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  • Viewpoints

    How we’re failing children of color during COVID-19

    Black and Latinx children have witnessed more illness and death during the pandemic than other kids. A child psychiatrist describes how to protect their mental health, boost their resilience, and promote health equity.

    A young child looks out of a window

    Editor's note: The opinions expressed by the author do not necessarily reflect the opinions of the AAMC or its members. 

    As a child psychiatrist in an urban clinic and a juvenile detention center in San Antonio, I often witness the devastating mental health challenges faced by children of color.

    These children must cope with multiple layers of obstacles rooted in racism and poverty, including discrimination, under-resourced schools, and community violence. The COVID-19 pandemic has only thickened these layers.

    Black and Latinx children have seen more COVID-19-related infection and death in their communities than White children have. Their families have suffered disproportionate economic setbacks as well, with Hispanic women and immigrants among the groups most affected by job loss during the pandemic, according to the Pew Research Center. Young people in these hard-hit families are at risk for food insecurity, unstable housing, and even the effects of domestic violence, which rises during tough financial times.

    The stress on the adults in these communities may also make it harder for them to be available for their children, and they may be less likely to have access to healthy stress management approaches. A national survey found that Black and Latino/Hispanic adults reported higher rates of negative mental health consequences from the pandemic — including suicidal thoughts — than did White people.

    All this affects children’s mental health. And it shows.

    I see this among the patients I treat in the juvenile detention center, for example, where most are children of color. (Black and Latinx young people are more likely to be held in juvenile facilities.) Delayed court hearings and fewer opportunities to connect with their families can cause these youths significant anxiety, and the fear that infected relatives could die while they are in detention can result in unthinkable distress.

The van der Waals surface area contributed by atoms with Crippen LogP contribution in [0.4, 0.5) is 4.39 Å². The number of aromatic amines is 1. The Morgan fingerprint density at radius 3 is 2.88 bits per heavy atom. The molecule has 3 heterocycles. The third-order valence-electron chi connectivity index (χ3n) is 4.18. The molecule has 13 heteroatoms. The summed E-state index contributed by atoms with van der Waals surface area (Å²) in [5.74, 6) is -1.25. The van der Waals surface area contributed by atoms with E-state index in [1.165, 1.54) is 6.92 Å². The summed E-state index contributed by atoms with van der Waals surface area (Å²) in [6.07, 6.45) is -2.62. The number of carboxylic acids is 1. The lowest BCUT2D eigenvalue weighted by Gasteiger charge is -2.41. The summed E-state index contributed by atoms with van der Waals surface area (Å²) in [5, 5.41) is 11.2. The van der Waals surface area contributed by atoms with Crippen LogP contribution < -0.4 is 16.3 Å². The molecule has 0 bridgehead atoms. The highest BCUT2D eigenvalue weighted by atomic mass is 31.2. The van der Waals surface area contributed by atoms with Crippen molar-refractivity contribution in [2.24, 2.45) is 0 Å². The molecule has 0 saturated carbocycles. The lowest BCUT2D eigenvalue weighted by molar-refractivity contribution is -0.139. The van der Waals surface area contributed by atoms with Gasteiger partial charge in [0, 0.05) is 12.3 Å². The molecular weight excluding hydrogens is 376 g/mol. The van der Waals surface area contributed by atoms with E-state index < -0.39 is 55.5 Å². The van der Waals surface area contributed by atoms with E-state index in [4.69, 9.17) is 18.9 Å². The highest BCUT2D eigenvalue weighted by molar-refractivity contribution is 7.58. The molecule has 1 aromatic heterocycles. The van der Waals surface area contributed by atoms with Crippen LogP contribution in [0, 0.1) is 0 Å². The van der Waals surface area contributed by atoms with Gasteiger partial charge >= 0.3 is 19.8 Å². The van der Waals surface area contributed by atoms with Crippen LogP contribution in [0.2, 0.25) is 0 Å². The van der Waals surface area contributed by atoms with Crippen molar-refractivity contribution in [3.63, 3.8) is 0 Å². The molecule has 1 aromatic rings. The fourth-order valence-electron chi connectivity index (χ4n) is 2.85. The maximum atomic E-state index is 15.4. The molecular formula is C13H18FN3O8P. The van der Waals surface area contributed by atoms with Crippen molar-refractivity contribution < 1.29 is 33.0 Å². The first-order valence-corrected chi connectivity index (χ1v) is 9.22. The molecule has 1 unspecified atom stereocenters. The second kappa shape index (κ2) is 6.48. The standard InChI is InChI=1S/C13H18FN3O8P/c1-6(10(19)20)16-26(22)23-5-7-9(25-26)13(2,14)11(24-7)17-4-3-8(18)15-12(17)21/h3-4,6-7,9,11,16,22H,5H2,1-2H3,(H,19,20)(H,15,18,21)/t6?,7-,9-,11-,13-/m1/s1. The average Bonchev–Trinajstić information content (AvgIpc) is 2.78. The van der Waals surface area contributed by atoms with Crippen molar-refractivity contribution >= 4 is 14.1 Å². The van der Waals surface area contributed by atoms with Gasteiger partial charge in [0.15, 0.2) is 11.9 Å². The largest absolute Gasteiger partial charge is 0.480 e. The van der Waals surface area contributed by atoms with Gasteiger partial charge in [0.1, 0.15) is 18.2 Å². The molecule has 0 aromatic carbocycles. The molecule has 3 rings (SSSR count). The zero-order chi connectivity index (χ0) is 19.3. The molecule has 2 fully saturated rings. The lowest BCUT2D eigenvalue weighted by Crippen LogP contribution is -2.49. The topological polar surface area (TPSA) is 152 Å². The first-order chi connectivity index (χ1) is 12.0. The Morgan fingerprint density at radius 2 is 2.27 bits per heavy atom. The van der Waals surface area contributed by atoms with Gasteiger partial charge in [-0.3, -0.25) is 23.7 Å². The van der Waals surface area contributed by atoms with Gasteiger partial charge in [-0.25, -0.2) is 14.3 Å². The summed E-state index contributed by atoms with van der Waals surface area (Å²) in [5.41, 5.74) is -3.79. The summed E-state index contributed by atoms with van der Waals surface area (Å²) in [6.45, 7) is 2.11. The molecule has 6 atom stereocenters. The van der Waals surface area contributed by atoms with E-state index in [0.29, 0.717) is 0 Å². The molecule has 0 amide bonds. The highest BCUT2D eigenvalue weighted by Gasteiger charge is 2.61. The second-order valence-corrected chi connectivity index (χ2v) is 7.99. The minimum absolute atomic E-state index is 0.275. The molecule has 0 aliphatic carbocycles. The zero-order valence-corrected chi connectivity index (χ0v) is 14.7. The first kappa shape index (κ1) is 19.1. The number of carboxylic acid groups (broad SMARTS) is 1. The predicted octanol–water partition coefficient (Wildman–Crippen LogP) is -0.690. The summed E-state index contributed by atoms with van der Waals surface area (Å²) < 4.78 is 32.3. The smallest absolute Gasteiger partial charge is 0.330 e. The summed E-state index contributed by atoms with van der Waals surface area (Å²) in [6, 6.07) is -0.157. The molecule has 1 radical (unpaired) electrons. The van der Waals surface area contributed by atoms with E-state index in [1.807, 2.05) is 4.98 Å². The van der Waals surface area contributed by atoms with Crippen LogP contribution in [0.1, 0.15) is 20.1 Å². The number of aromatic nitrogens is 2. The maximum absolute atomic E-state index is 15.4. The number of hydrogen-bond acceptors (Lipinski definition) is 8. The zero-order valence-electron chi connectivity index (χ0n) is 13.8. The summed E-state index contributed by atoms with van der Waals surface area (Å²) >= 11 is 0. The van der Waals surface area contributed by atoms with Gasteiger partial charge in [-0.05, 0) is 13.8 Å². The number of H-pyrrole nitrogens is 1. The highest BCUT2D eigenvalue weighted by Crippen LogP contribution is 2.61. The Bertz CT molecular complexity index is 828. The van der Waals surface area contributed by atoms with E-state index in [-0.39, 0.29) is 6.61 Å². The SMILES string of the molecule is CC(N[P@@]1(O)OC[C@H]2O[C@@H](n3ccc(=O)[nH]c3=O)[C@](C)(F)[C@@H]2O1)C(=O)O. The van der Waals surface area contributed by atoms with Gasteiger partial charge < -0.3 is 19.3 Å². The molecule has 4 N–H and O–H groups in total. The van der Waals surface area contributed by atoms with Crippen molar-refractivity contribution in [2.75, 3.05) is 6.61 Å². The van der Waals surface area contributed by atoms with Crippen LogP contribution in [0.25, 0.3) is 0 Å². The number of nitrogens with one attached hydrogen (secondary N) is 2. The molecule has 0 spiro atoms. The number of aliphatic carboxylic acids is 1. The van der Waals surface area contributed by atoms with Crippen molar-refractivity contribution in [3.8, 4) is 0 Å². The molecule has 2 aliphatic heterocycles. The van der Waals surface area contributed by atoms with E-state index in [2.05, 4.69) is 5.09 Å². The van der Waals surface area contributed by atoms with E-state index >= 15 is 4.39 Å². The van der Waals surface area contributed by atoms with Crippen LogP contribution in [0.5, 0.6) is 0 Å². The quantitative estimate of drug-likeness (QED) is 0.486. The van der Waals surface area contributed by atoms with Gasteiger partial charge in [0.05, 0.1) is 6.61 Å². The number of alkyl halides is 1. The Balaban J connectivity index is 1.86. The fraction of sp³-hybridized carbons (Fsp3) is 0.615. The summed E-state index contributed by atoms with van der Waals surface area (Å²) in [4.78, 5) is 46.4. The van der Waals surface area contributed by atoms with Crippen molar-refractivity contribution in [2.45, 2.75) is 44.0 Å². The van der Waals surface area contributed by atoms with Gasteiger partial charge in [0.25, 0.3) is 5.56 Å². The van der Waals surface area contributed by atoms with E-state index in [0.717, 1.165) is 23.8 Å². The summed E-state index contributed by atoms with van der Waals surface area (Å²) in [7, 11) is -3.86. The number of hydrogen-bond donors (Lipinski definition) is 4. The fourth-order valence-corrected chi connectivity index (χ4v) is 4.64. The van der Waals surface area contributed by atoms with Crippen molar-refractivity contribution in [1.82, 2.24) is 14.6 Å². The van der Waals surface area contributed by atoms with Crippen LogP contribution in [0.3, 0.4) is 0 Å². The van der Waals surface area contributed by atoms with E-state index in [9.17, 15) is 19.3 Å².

Black and Latinx children require a strong response from all of us, clearly demonstrating that they matter, that they belong and are valued, and that their safety and human rights are protected in this country.

    What’s more, recent worries about race-based police violence and heightened awareness of racial injustice only increase the stress on children in communities of color. After the police killing of George Floyd, a 13-year-old girl I treated told me she was worried that her brother “could be next.”

    The fallout of stresses on children of color terrifies me at times. For example, the suicide rate for Black children ages 5 to 12 is nearly twice as high as among White children in that age group. And some experts expect such numbers have worsened during the pandemic. But even more concerning to me are the invisible, long-term effects that reduced learning and social development from school closures and family stress can have on children’s psychological development.

    And though I know how resilient communities of color are, it is unjust for us to stand by idly when we know how severely racism affects the health care Black and Latinx families receive.

    Black and Latinx children require a strong response from all of us, clearly demonstrating that they matter, that they belong and are valued, and that their safety and human rights are protected in this country.

    Toward a better future

    So much needs to happen to protect the mental health of children of color. Here are just some of the many ways forward.

    Build trust. Children and families of color may be hesitant to get mental health treatment, partly because of biases they see in the health care system. It is up to us to regain their trust.